What should the city of Sandy Springs do about a glut of public comments at meetings held online because of the COVID-19 pandemic? District 5 City Councilman Tibby DeJulio may have a solution.

“We’re in such unprecedented time and people want to have a way to submit comments. We should put in a deadline on when people can submit public comments,” he said, later adding the deadline should be noon, six hours before each meeting starts, instead of shortly beforehand.

At its meeting July 21, which was online due to the outbreak, the council voted 6-0, while passing the agenda, to approve amending its public comment policy. The change, which came after 53 individuals submitted comments (possibly a record), only impacts virtual meetings since individuals can speak in person at regular meetings, with a time limit of three minutes. Residents can also submit comments via email for both in-person and virtual meetings, and those comments are limited to two pages each.

But none of the 53 comments were read at the July 21 meeting, with Mayor Rusty Paul saying the council does not have to read the comments at the meeting but that they’ll be included in its final record with the meeting minutes on the city’s website.

City Attorney Dan Lee agreed, saying, “There’s no requirement that you have public comment. The forum is open and cannot be restricted as far as what is said or the topics of what is said. What you have to do for one you have to do for all. The procedure that is outlined is to treat them all the same.”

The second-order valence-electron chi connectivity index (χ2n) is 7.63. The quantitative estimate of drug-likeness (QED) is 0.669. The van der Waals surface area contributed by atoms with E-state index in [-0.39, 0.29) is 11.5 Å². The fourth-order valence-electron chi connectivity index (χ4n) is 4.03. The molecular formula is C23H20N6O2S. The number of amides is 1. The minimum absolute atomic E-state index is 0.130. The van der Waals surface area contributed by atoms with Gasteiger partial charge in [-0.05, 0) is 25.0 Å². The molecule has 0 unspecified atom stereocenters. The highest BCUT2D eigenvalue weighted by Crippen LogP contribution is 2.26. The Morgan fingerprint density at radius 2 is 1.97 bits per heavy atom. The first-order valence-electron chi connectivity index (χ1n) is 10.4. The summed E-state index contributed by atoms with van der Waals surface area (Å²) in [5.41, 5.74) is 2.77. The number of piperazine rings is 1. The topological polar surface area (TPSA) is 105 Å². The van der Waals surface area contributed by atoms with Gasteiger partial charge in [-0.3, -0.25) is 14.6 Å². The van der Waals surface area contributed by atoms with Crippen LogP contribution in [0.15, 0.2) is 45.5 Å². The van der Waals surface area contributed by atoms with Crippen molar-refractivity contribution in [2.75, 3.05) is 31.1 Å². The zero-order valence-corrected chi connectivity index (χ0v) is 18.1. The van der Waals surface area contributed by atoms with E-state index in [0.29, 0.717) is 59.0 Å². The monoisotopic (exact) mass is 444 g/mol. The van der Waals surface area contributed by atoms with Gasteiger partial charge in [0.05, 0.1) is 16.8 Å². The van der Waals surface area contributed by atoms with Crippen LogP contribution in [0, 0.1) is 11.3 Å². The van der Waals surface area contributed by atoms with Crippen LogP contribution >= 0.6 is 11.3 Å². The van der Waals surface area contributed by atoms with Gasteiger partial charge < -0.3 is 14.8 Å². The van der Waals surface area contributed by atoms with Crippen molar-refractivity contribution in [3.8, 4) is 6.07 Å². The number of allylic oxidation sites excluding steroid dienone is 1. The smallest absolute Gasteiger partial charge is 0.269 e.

Paul decided not to have the comments read at the meeting to save time. At previous in-person meetings, in the name of efficiency, he’s not allowed some individuals to speak if they had a similar comment and/or stance to what an earlier person gave.

During the July 21 meeting, which was live-streamed on Facebook, at least two residents posted comments saying they were disappointed none of the public comments were read there. One pointed out the lengths a neighboring city recently went to in order to give each commenter his or her due time.

Two Atlanta City Council meetings in the past month each lasted two days because the council received 1,073 and 1,251 public comments about the fiscal 2021 budget and public safety reform legislation, respectively, which took at least 15 hours each to be read into the record.

Before the vote, DeJulio asked City Clerk Raquel Gonzalez, who emailed the 53 comments to the full council 15 minutes before the meeting, what their subjects were. Gonzalez said the vast majority were about a possible mask mandate in Sandy Springs since the council was voting on a resolution to encourage all to wear masks in public, and the rest were about a handful of topics.

District 4 Councilwoman Jody Reichel asked if at least the comments regarding masks could be read at the meeting, and District 6 Councilman Andy Bauman asked if by not reading the comments at the meeting, it could disqualify any actions/votes it took. But Lee said not having them read would cause any problems.

Also at the meeting, the council voted 6-0 to table an Aug. 4 public hearing about changing the name of Lake Forrest Drive and Forrest Lake Drive for a future date because the city wants to get in-person comments from individuals about it. The name change was requested by Paul since some believe the streets may have been named or Nathan Bedford Forrest, a Confederate Army general and the first grand wizard of the Ku Klux Klan.

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